BPI to Close Plants Over 'Pink Slime' Controversy

March 27, 2012 03:57 AM

Yesterday Beef Products Inc., the company that pioneered lean finely textured beef, announced it was temporarily closing its plants in Texas, Kansas and Iowa. The company will continue operations at its headquarters in Dakota Dunes, S.D. Those closures put about 600 people out of work as the company continues to fight a public perception battle with the media and consumers. BPI says it will give those workers laid off a 60 day severance package that includes pay and benefits.

The company was hit hard following ABC news reports regarding lean finely textured beef, referred to as 'pink slime.' Following the media frenzy, several major retailers, restaurants as well as several school districts boycotted the product in their ground beef purchases as consumers demanded the product not be used.

"Congratulations, ABC World News. Your relentless coverage and uninformed criticism of a safe and wholesome beef product has now delivered a hook for yet another nightly news broadcast" said J. Patrick Boyle, American Meat Institute President, in a statement. "A three-week war waged on a beef product called lean finely textured beef came to a painful head as hundreds of people lost their jobs when one of the primary processors shuttered three plants. While lean finely texture beef was given a catchy and clever nickname in 'pink slime,' the impact of alarming broadcasts about this safe and wholesome beef product by Jamie Oliver, ABC News and others are no joke to those families that are now out of work."  

According to a story in the Amarillo Globe News, BPI founder Eldon Roth came to Amarillo, where the Texas plant is located, to tell the employees about the decision to close and hold a press conference for local media.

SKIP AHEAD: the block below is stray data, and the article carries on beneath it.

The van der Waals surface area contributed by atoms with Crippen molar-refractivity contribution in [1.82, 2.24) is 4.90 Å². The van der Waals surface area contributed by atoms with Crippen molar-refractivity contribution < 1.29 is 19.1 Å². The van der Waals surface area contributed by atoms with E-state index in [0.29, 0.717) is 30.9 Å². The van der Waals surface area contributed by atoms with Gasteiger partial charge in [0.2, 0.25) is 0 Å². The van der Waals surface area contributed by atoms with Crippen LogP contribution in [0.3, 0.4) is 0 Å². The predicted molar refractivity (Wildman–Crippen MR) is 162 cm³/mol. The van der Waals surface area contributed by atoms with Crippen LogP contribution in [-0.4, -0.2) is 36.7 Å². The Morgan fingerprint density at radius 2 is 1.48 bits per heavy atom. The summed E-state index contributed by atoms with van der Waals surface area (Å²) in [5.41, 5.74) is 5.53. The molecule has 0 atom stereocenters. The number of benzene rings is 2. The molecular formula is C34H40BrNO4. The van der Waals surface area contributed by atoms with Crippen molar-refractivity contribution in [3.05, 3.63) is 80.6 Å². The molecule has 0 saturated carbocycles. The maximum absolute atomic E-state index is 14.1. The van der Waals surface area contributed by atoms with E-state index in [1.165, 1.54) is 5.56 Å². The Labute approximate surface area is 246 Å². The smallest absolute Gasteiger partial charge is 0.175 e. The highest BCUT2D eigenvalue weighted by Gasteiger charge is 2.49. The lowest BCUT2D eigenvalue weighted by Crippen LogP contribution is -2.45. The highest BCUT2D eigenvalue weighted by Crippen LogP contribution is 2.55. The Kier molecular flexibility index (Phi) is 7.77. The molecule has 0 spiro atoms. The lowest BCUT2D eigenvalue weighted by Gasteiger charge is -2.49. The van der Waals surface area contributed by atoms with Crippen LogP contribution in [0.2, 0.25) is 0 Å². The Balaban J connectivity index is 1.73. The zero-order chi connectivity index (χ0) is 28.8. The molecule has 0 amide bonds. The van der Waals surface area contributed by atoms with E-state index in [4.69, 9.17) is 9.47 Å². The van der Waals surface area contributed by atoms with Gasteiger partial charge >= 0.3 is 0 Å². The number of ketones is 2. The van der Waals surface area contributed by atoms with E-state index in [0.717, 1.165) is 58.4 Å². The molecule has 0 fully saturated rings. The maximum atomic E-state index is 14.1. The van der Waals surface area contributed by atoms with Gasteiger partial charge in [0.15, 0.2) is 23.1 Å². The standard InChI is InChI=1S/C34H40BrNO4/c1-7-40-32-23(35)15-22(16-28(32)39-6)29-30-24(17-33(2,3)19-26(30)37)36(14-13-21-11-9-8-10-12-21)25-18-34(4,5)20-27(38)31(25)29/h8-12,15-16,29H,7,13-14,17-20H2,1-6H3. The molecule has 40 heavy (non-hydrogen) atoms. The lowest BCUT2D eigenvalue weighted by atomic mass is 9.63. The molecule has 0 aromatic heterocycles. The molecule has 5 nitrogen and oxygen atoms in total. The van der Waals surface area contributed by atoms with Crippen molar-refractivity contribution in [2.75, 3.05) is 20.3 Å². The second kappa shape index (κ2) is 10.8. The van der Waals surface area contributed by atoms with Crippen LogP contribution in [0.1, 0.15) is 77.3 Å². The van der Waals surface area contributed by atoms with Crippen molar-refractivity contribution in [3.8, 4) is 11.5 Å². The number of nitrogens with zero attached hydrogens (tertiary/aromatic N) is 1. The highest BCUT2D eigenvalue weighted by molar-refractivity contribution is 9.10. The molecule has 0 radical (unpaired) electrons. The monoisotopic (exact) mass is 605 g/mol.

"While we’re doing our best to communicate the facts about our product, the media firestorm over a manufactured scandal has caused real damage to our company," said Craig Letch, the company’s director of food safety and quality assurance. "We’re doing everything we can to set the record straight, but we know this will take time."

Meanwhile beef industry advocates are also working to set the record straight by explaining the product to consumers via social media by providing facts and information about lean finely textured beef: Beef Advocates on High Alert.

The BPI plants shutting down produced 600,000 pounds of lean finely textured beef product and used beef trimmings from local meatpackers in the area.

In response the the loss of the BPI's business, Tyson Foods said it was making adjustments, according to the Amarillo Globe News report. "Our company is one of many beef processors that sell beef trimmings to BPI. The reduction of BPI’s operations means less lean meat will be recovered and more of the beef trimmings will be converted into lower-value products," said Tyson spokesman Gary Mickelson. "We’re making some modifications in our production processes to adjust for this change. We’re also making adjustments to accommodate our customers that no longer want BPI’s Lean Finely Textured Beef in their ground beef."

In a time of shorter cattle supplies, this will further pressure beef prices and consumers will probably see an increase in ground beef prices.

"American families will also pay the price at the checkout counter as they see the price of ground beef begin to rise while we work to grow as many as 1.5 million more head of cattle to replace the beef that will no longer be consumed due to this manufactured scare," said Boyle.


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Spell Check

3/27/2012 09:37 AM

  This company is putting out BS. "timmings" is sure a nice term and as producers and consumers you really do know what it consists of. It appears t me that ABC caught them.

3/27/2012 09:37 AM

  This company is putting out BS. "timmings" is sure a nice term and as producers and consumers you really do know what it consists of. It appears t me that ABC caught them.

3/27/2012 12:17 PM

  The trimmings consist of the same thing the rest of a cattle carcass is: beef. It's all beef, and it's all equal in nutritional value. Modern technology enabled BPI to produce more beef from the carcass at a lower cost, and it's unfortunate they've been so falsely ridiculed. The word 'technology' is welcome in every part of our society except for food production, where we will need it the most in the years to come.


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